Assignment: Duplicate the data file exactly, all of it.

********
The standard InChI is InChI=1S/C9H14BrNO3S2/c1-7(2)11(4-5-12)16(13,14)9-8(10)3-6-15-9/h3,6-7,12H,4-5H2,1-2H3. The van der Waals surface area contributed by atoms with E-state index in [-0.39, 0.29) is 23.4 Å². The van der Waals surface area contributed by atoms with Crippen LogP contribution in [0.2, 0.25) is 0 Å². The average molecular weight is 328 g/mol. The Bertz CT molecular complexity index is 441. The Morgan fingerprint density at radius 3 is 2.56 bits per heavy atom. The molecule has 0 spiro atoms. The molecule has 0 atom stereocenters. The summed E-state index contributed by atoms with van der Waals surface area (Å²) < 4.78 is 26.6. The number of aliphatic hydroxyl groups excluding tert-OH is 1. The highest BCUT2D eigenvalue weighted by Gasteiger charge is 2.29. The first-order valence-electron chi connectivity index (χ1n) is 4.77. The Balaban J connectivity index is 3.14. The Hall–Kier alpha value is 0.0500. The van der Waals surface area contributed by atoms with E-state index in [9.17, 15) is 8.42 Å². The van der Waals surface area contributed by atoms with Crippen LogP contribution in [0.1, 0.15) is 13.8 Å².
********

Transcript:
The standard InChI is InChI=1S/C9H14BrNO3S2/c1-7(2)11(4-5-12)16(13,14)9-8(10)3-6-15-9/h3,6-7,12H,4-5H2,1-2H3. The van der Waals surface area contributed by atoms with E-state index in [-0.39, 0.29) is 23.4 Å². The van der Waals surface area contributed by atoms with Crippen LogP contribution in [0.2, 0.25) is 0 Å². The average molecular weight is 328 g/mol. The Bertz CT molecular complexity index is 441. The Morgan fingerprint density at radius 3 is 2.56 bits per heavy atom. The molecule has 0 spiro atoms. The molecule has 0 atom stereocenters. The summed E-state index contributed by atoms with van der Waals surface area (Å²) < 4.78 is 26.6. The number of aliphatic hydroxyl groups excluding tert-OH is 1. The highest BCUT2D eigenvalue weighted by Gasteiger charge is 2.29. The first-order valence-electron chi connectivity index (χ1n) is 4.77. The Balaban J connectivity index is 3.14. The Hall–Kier alpha value is 0.0500. The van der Waals surface area contributed by atoms with E-state index in [9.17, 15) is 8.42 Å². The van der Waals surface area contributed by atoms with Crippen LogP contribution in [0.1, 0.15) is 13.8 Å².